Information lacking on Spanish-language resources for Highland Park victims, advocates say
Community members cite a lack of access to computers in the Latino community.
Advocates and residents say Highland Park hasn’t done enough to inform Spanish-speakers about resources available to residents after the July Fourth parade shooting.
The Highland Park website lists counseling services, a crisis text line, a crisis phone line, financial and legal assistance. And while there is an option to translate the webpage into Spanish, some say that approach overlooks the nuances of the Spanish-speaking community.
“It’s not helpful,” said Dulce Ortiz, Mano a Mano executive director. “Our community members do not go to websites to get their information.”
Mano a Mano is one organization providing translators and social workers in the aftermath of the mass shooting.
Community members raised similar issues at a meeting Thursday called by Highland Park.
“The effort to communicate in Spanish, it’s been limited,” said Luis Gonzalez, 46, of Highland Park. Many paradegoers were Hispanic, and two of the seven people shot to death, Nicolas Toledo and Eduardo Uvaldo, were born in Mexico.
Roughly 5,000 Hispanic people live in Highland Park and Highwood, a small city to the north.
Community members noted not everyone has a computer, and in this case, a cell phone won’t help, either; the translate function isn’t available in the website’s mobile version.
Luisa Lara, a 22-year resident of Highland Park, proposed distributing information via text message, which she has had success with in her role as a community liaison for the local school district. “We can’t take a phone call while we’re working, but a text message, sure.”
Lara also proposed sharing the information in a video format on Facebook.
“We have people that don’t know how to read, people that don’t like to read.”
She also said Spanish-language messaging often is far down on a webpage, discouraging potential readers.
In response to complaints, Highland Park City Manager Ghida Neukirch said the feedback is appreciated.
“The city is taking concrete steps to make sure that the information that we have available reaches our entire community, which also includes Highwood,” she said. (Highwood itself is 44% Hispanic, according to census data.)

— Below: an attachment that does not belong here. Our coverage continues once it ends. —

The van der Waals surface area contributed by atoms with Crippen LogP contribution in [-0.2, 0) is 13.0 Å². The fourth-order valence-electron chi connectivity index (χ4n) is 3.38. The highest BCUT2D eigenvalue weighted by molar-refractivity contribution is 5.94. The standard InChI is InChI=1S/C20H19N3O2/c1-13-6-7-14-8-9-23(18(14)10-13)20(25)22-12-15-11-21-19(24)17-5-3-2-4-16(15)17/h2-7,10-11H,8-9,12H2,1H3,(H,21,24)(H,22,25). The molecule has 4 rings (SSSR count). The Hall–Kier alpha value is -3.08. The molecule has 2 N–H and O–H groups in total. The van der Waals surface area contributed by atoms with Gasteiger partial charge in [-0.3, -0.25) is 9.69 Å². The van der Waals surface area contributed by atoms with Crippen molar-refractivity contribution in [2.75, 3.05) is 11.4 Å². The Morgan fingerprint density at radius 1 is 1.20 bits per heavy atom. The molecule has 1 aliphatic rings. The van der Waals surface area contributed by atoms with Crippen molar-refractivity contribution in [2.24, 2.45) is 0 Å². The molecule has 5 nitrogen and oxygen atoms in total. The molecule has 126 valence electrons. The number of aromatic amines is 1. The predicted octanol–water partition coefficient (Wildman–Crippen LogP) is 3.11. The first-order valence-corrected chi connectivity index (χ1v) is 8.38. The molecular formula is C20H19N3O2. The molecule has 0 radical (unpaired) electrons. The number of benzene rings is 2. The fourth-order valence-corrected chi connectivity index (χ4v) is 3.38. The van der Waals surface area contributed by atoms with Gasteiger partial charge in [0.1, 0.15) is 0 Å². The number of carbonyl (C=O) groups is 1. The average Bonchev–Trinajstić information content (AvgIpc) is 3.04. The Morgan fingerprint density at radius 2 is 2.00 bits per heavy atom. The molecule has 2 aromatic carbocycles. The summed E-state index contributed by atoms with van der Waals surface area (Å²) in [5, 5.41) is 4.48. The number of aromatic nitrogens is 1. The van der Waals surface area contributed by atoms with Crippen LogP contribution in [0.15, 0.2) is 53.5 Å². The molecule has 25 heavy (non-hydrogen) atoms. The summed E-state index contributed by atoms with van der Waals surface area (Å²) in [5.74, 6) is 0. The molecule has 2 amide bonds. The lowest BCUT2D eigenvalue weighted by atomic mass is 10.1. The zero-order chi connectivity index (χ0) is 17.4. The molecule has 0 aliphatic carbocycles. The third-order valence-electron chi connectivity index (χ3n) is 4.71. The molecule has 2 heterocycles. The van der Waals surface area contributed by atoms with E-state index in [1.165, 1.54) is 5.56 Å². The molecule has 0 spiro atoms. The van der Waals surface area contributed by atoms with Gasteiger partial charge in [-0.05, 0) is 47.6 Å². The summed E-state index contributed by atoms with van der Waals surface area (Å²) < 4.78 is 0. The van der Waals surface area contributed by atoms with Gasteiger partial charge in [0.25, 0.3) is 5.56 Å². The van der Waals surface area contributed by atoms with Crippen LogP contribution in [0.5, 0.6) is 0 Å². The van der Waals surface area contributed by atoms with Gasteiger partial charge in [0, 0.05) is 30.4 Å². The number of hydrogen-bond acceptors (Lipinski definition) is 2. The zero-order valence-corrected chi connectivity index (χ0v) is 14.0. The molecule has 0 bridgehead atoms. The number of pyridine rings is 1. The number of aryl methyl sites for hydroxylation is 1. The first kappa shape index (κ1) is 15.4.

More specifically, Neukirch said the city has started looking at sharing information via text message and will seek the input of partner organizations.
“The city has an excellent professional relationship with our government partners and community partners, and they have always helped us to amplify information that we are sharing with the public.”
At the back of the meeting, there were fliers in Spanish. Gonzalez proposed distributing the fliers and planning more meetings.
“By proposing the meeting, they did a good job,” Gonzalez said. “But we need to do more to communicate the information to the Latino community.”
Highland Park parade shooting coverage
- The lives lost in Highland Park July 4 parade mass shooting
- Highland Park parade shooting left Cooper Roberts, 8, with severed spinal cord
- Father killed in Highland Park Fourth of July massacre died shielding his 2 ½-year-old son
- Highland Park residents grieve together, ponder the future: ‘We’re gonna be looking over our shoulders forever’
- Illinois State Police director defends decision to give suspected Highland Park killer a gun permit in 2020
- Highland Park suspect confessed to July 4 massacre, drove to Wisconsin but opted not to open fire there, prosecutors say
- Here’s where families can get help coping after a mass shooting
- Lynn Sweet: I was at the Highland Park Fourth of July parade. I saw the horror unfold.
- PHOTOS: Highland Park officials and residents react to mass shooting at Fourth of July parade